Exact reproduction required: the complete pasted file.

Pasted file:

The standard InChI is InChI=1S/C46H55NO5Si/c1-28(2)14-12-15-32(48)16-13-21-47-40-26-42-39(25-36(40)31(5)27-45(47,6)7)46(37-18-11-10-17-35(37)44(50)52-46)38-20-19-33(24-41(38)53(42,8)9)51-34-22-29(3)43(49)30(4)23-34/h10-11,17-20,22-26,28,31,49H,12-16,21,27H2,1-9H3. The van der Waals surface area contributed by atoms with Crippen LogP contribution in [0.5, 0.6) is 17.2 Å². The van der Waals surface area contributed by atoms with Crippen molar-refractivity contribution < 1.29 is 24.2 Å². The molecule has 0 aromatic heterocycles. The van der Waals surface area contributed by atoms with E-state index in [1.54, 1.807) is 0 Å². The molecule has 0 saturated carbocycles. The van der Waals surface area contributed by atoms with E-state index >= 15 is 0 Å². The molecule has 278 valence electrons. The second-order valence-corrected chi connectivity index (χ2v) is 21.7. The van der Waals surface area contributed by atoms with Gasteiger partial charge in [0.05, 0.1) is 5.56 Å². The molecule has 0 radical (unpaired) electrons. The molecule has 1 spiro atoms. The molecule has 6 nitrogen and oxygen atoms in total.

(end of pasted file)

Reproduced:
The standard InChI is InChI=1S/C46H55NO5Si/c1-28(2)14-12-15-32(48)16-13-21-47-40-26-42-39(25-36(40)31(5)27-45(47,6)7)46(37-18-11-10-17-35(37)44(50)52-46)38-20-19-33(24-41(38)53(42,8)9)51-34-22-29(3)43(49)30(4)23-34/h10-11,17-20,22-26,28,31,49H,12-16,21,27H2,1-9H3. The van der Waals surface area contributed by atoms with Crippen LogP contribution in [0.5, 0.6) is 17.2 Å². The van der Waals surface area contributed by atoms with Crippen molar-refractivity contribution < 1.29 is 24.2 Å². The molecule has 0 aromatic heterocycles. The van der Waals surface area contributed by atoms with E-state index in [1.54, 1.807) is 0 Å². The molecule has 0 saturated carbocycles. The van der Waals surface area contributed by atoms with E-state index >= 15 is 0 Å². The molecule has 278 valence electrons. The second-order valence-corrected chi connectivity index (χ2v) is 21.7. The van der Waals surface area contributed by atoms with Gasteiger partial charge in [0.05, 0.1) is 5.56 Å². The molecule has 0 radical (unpaired) electrons. The molecule has 1 spiro atoms. The molecule has 6 nitrogen and oxygen atoms in total.